Snacks and bakery stuff in the supermarket is skewed towards chocolate. It’s not very diverse and I can barely find anything that would at least give me the impression that it’s not too unhealthy. Muesli bars also have the same weakness. Real bakeries are probably a better option for emergency overnight food, but I have no idea what to get. The truth is, maybe I’m a little spoiled. I’m used to knowing what I get before I buy, but I can’t have that luxury here.
Many tourists have described Romanians as being less than great at customer service. (In my experience, this applies to both restaurants and cashiers.) The fact that I look like a tourist who can’t speak Romanian, as opposed to a regular customer, may or may not have a small part in it too. You enter a restaurant and the first line they speak gives me the impression “(Sigh), what do you want?” or “Why are you here?” This is slightly more common among the female staff. One waitress at an Italian place gave me the attitude “Just order what you want” when I asked for advice—on the scale of things, this was considered a friendlier encounter than the average! Men are more likely to treat the dining experience like a business transaction, in which case they don’t show contempt. The friendliest waiters I’ve encountered are at La Plăcinte, which is partly why I’ve listed it below as a favorite place to go. They’re the only servers who have actually helped me order so that I know I’ll be satisfied.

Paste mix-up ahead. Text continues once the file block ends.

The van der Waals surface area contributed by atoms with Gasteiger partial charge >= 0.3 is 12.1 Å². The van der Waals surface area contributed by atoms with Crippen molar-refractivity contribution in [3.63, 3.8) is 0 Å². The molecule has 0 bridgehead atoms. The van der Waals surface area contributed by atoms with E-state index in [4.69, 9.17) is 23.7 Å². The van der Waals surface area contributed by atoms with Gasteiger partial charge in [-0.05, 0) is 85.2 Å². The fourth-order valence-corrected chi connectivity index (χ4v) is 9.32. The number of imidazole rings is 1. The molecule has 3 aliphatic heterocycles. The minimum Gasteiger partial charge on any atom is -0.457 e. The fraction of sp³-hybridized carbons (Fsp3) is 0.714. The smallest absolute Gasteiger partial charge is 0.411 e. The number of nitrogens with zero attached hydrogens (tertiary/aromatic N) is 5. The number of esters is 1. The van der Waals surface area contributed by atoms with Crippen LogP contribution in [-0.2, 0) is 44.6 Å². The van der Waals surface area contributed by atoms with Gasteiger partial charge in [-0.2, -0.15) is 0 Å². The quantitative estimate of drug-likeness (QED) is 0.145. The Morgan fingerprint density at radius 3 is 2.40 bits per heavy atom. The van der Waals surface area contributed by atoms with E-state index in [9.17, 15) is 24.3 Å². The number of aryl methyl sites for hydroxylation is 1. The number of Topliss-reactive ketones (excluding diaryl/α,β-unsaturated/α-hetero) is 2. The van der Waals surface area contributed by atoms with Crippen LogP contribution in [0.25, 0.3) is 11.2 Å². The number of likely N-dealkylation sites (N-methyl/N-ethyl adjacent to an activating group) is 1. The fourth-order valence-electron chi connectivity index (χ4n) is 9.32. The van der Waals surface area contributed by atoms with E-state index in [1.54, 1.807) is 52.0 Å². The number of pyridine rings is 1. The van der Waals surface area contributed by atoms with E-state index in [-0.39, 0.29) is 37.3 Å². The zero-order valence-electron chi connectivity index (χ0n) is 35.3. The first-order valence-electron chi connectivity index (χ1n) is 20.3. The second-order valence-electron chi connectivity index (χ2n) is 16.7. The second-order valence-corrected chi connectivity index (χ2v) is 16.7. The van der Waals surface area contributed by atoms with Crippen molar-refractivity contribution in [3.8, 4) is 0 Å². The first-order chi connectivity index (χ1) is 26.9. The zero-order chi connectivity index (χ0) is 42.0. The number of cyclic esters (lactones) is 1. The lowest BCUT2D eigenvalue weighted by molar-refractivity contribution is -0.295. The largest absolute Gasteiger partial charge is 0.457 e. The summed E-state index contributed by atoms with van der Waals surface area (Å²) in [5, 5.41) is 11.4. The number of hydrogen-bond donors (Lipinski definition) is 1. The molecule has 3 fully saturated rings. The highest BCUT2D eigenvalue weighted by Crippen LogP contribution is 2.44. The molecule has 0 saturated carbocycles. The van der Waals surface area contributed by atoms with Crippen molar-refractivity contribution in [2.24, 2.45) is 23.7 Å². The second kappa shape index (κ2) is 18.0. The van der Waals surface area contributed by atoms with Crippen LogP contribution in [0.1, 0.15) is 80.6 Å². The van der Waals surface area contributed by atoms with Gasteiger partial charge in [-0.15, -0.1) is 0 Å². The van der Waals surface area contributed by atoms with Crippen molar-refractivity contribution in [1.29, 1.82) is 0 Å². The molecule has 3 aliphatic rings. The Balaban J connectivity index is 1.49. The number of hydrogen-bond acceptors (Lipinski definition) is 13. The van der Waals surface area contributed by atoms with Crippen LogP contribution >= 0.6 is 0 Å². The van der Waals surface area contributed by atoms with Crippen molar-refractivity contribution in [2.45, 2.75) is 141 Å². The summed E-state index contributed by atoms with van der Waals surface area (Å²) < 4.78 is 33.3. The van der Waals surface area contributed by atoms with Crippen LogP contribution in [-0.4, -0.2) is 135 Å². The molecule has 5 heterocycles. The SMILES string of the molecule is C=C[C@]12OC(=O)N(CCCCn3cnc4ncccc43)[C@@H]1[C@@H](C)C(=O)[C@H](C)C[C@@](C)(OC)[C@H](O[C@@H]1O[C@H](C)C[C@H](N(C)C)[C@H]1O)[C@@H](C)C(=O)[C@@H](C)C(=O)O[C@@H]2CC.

In Romanian supermarkets, they don’t have self-checkout machines like in NZ. They probably wish they did. Interacting with the checkout person seems to be a purely mechanical affair. By the way, in Romania people try to avoid contact when handing money over. For example, you put notes on the counter and they pick it up. When it comes to receiving change, though, it took me a few goes to understand how contact could be avoided or minimized. One of the more elaborate strategies is to take the notes from their hand first, put them in your wallet, and then they can drop the remaining coins in your hand. On my first try, I briefly forgot and tried to take everything, and the man at the counter panicked and dropped the coins. I kind of felt like I messed up at first, but most cashiers are not that paranoid.
Another thing to comment on is the use of Romanian vs English. I’m Asian (surprise!) and I’ve only seen three other Asian people in Bucharest so far. There are a lot of people with dark hair, but I’m pretty sure many people can tell I’m not a native Romanian speaker before I open my mouth. Anyhow, I learned a few basic phrases and how to count in Romanian. (Courtesy of a CouchSurfer I met up with.) Unfortunately, the few phrases I can say are almost completely pointless, because people can understand me either way. People figure out that I’m more comfortable with English, and so they speak English. If I try to pronounce a word in Romanian, even though I know the alphabet now, they’ll just take pity and confirm things in English. I’ve tried making a subtle request for them to speak Romanian, but really the only way to do it is to pretend that you don’t speak English. I’m not quite that desperate to confirm that the words I’ve been taught are intelligible. And for the most part, the few phrases I do decide to utter, like asking for the bill or saying thank you, I’m pretty sure they don’t actually hear what I say, they just assume the meaning when I open my mouth. The only time it counts is when I say “X lei change please”, which indirectly specifies how much money I’m leaving as a tip.